Upper limb motor training using a Saebo (TM) orthosis is feasible for increasing task-specific practice in hospital after stroke
Assistive technologies have the potential to increase the amount of movement practice provided during inpatient stroke rehabilitation. The primary aim of this study was to investigate the feasibility of using the Saebo-Flex™ device in a subacute stroke setting to increase task-specific practice for people with little or no active hand movement. The secondary aim was to collect preliminary data comparing hand/upper limb function between a control group that received usual rehabilitation and an intervention group that used, in addition, the Saebo-Flex™ device.
Nine inpatients (mean three months (median six weeks) post-stroke) participated in this feasibility study conducted in an Australian rehabilitation setting, using a randomised pre-test and post-test design with concealed allocation and blinded outcome assessment. In addition to usual rehabilitation, the intervention group received eight weeks of daily motor training using the Saebo-Flex™ device. The control group received usual rehabilitation (task-specific motor training) only. Participants were assessed at baseline (pre-randomisation) and at the end of the eight-week study period. Feasibility was assessed with respect to ease of recruitment, application of the device, compliance with the treatment programme and safety. Secondary outcome measures included the Motor Assessment Scale (upper limb items), Box and Block Test, grip strength and the Stroke Impact Scale.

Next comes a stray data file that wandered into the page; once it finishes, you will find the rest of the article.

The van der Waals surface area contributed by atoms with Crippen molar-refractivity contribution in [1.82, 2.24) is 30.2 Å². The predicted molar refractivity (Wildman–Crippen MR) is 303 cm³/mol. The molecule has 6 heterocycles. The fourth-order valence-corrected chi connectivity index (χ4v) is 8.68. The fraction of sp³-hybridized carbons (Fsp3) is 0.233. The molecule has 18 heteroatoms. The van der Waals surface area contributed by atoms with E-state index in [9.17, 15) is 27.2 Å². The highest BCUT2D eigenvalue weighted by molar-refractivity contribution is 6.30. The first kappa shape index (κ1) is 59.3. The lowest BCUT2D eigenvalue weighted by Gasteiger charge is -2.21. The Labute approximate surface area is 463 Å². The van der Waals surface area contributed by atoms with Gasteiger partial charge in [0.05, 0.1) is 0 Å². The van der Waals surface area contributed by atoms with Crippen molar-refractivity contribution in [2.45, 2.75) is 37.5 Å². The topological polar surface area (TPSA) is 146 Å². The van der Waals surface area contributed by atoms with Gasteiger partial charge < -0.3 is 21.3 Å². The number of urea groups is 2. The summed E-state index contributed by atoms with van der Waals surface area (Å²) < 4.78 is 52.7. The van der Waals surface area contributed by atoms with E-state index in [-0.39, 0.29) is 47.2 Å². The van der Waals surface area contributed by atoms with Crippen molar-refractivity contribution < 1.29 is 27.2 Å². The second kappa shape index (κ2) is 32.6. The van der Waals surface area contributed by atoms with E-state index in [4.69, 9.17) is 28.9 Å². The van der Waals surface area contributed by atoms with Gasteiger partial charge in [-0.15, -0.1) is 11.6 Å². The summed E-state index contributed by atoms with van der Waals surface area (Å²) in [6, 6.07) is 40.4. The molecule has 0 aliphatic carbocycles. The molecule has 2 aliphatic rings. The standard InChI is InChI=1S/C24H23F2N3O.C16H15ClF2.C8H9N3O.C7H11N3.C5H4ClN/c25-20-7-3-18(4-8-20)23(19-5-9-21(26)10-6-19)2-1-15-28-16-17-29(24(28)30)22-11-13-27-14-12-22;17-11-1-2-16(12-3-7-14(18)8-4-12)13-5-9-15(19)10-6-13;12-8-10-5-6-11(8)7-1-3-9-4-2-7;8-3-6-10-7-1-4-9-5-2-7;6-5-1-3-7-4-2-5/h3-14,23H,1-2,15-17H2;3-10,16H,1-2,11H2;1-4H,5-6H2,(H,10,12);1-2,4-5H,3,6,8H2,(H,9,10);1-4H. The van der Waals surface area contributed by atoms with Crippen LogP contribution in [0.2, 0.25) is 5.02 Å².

Recruitment to the study was very slow because of the low number of patients with little or no active hand movement. Otherwise, the study was feasible in terms of being able to apply the Saebo-Flex™ device and compliance with the treatment programme. There were no adverse events, and a greater amount of upper limb rehabilitation was provided to the intervention group. While there were trends in favour of the intervention group, particularly for dexterity, no between-group differences were seen for any of the secondary outcomes.
This pilot feasibility study showed that the use of assistive technology, specifically the Saebo-Flex™ device, could be successfully used in a sample of stroke patients with little or no active hand movement. However, recruitment to the trial was very slow. The use of the Saebo-FlexTM device had variable results on outcomes, with some positive trends seen in hand function, particularly dexterity.
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